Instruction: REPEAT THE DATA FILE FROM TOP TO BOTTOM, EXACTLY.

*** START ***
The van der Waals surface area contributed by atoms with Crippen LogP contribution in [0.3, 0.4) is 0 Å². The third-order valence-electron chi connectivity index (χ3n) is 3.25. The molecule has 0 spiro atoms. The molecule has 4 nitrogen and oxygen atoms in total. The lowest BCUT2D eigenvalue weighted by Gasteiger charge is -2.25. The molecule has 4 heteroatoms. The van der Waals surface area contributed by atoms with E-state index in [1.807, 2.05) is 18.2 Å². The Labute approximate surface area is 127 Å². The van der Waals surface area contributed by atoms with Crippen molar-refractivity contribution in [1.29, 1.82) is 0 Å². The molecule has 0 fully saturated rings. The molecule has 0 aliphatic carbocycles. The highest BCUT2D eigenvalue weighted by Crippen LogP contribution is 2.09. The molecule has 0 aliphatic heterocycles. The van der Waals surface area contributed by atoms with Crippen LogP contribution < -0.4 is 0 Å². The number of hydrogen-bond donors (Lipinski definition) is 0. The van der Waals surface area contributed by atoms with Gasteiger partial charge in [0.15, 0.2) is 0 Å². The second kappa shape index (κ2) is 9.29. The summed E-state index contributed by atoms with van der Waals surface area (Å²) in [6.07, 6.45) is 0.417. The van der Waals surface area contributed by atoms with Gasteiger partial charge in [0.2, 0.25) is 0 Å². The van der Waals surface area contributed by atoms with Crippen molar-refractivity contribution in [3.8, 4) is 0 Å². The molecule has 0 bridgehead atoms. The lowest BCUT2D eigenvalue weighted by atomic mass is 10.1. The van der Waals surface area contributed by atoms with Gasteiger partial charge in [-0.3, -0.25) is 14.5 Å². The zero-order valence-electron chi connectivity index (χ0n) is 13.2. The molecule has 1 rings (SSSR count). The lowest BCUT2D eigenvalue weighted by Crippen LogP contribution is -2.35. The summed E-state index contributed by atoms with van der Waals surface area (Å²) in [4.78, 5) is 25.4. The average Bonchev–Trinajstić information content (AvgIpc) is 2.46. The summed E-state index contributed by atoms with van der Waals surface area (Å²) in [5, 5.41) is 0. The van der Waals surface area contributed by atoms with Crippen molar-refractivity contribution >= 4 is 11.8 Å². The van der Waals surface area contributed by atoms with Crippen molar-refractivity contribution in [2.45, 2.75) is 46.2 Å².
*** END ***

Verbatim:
The van der Waals surface area contributed by atoms with Crippen LogP contribution in [0.3, 0.4) is 0 Å². The third-order valence-electron chi connectivity index (χ3n) is 3.25. The molecule has 0 spiro atoms. The molecule has 4 nitrogen and oxygen atoms in total. The lowest BCUT2D eigenvalue weighted by Gasteiger charge is -2.25. The molecule has 4 heteroatoms. The van der Waals surface area contributed by atoms with E-state index in [1.807, 2.05) is 18.2 Å². The Labute approximate surface area is 127 Å². The van der Waals surface area contributed by atoms with Crippen molar-refractivity contribution in [1.29, 1.82) is 0 Å². The molecule has 0 fully saturated rings. The molecule has 0 aliphatic carbocycles. The highest BCUT2D eigenvalue weighted by Crippen LogP contribution is 2.09. The molecule has 0 aliphatic heterocycles. The van der Waals surface area contributed by atoms with Crippen LogP contribution < -0.4 is 0 Å². The number of hydrogen-bond donors (Lipinski definition) is 0. The van der Waals surface area contributed by atoms with Gasteiger partial charge in [0.15, 0.2) is 0 Å². The second kappa shape index (κ2) is 9.29. The summed E-state index contributed by atoms with van der Waals surface area (Å²) in [6.07, 6.45) is 0.417. The van der Waals surface area contributed by atoms with Gasteiger partial charge in [0.2, 0.25) is 0 Å². The van der Waals surface area contributed by atoms with Crippen molar-refractivity contribution in [3.8, 4) is 0 Å². The molecule has 0 bridgehead atoms. The lowest BCUT2D eigenvalue weighted by atomic mass is 10.1. The van der Waals surface area contributed by atoms with Gasteiger partial charge in [-0.3, -0.25) is 14.5 Å². The zero-order valence-electron chi connectivity index (χ0n) is 13.2. The molecule has 1 rings (SSSR count). The lowest BCUT2D eigenvalue weighted by Crippen LogP contribution is -2.35. The summed E-state index contributed by atoms with van der Waals surface area (Å²) in [4.78, 5) is 25.4. The average Bonchev–Trinajstić information content (AvgIpc) is 2.46. The summed E-state index contributed by atoms with van der Waals surface area (Å²) in [5, 5.41) is 0. The van der Waals surface area contributed by atoms with Crippen molar-refractivity contribution >= 4 is 11.8 Å². The van der Waals surface area contributed by atoms with Crippen molar-refractivity contribution in [2.45, 2.75) is 46.2 Å².